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EISENMANN v. GOULD-NATIONAL BATTERIES

November 12, 1958

Mathias EISENMANN et al.
v.
GOULD-NATIONAL BATTERIES, INC.



The opinion of the court was delivered by: KIRKPATRICK

Sur Motion to Amend

This is a motion to amend the second cause of action pleaded in a complaint filed against their employer by a number of employees in a plant manufacturing lead acid storage batteries. The first cause of action is for overtime under the Fair Labor Standards Act, 29 U.S.C.A. § 201 et seq. and is not material to this discussion.

 The proffered amendment consists of (1) A claim for wages unpaid and expenses incurred as a result of the defendant's alleged failure to comply with its duty under the New Jersey occupational disease statute, N.J.S.A. 34:6-50 in failing to allow and pay wages for the required clean-up time and to furnish various items at its expense for the reduction of lead hazard. This is all spelled out in the second cause of action as pleaded in the original complaint, except for one or two unimportant changes and additions. (2) A claim for the same items, except that instead of being grounded upon the New Jersey statute it is grounded upon an alleged breach of a common-law duty to provide a safe place to work and to properly guard against health and safety hazards. (3) A claim for impairment of health, reduction of life expectancy, increased susceptibility to other diseases and the like, alleged to have been caused by the defendant's failure to perform the common-law duty to furnish a safe place to work, etc., pleaded above.

 A motion to amend after a responsive pleading has been served is addressed to the discretion of the Court. The rule provides that leave shall be freely given when justice so requires but I am of the opinion that justice does not require the allowance of this amendment and that, on the contrary, to do so would entail useless delay and waste of time.

 This action was commenced on August 22, 1956. A motion to transfer the case under 28 U.S.C. § 1404 was made and, after argument, denied by the Court on December 28, 1956. A motion for reargument was denied on January 25, 1957. The answer was filed on February 8, 1957. Discovery proceedings were carried on through the balance of 1957 and until April 10, 1958, at which time the defendant filed a motion for summary judgment in its favor upon the second cause of action pleaded in the original complaint, for failure to state a valid claim, and also raising the question of jurisdiction. This motion was fully argued on July 1, 1958. At that time counsel for the plaintiffs advised the Court that a motion to amend the complaint would be filed shortly. It was filed on July 11 and is now before the Court for disposition.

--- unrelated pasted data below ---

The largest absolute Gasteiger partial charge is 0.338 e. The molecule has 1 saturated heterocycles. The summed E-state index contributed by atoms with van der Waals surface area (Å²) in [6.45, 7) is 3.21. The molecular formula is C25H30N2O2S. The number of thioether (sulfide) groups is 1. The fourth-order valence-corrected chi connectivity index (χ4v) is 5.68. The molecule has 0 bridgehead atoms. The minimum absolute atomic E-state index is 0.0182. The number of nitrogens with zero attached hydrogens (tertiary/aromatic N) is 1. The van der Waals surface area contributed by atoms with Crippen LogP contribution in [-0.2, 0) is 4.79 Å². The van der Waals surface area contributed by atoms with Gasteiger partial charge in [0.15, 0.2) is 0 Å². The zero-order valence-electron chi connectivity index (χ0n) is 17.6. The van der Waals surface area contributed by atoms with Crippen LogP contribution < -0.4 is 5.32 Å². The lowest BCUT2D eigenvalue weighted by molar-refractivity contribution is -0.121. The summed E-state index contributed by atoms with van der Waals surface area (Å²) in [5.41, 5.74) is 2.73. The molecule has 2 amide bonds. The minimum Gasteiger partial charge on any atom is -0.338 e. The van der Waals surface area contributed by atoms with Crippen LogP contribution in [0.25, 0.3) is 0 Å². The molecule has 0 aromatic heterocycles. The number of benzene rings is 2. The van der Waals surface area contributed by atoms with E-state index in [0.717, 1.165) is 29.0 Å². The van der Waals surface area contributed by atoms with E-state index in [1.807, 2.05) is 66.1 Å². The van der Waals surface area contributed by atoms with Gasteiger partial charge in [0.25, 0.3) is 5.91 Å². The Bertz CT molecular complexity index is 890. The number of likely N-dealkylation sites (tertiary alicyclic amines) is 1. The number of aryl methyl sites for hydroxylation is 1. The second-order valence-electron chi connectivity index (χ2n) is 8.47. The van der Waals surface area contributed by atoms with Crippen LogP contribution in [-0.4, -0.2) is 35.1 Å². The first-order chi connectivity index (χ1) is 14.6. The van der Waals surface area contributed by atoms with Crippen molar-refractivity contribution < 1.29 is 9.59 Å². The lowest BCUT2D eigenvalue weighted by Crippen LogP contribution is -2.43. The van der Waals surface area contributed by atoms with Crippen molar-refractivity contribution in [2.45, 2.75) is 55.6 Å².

The amendment contains no facts unknown to the plaintiffs and their counsel at the time the original complaint was filed. Nothing new was brought out by the discovery proceedings. Nevertheless the plaintiffs waited nearly two years to move to amend the complaint and then made the motion only after a motion for summary judgment had been filed and argued. The plaintiffs should not be permitted to sit by for this period of time and attempt to bolster up their pleadings in answer to a motion for summary judgment when that motion has not been filed precipitately and when they have had ample opportunity to present their claims to the Court in a timely manner. County of Marin v. United States, D.C., 150 F.Supp. 619, 623.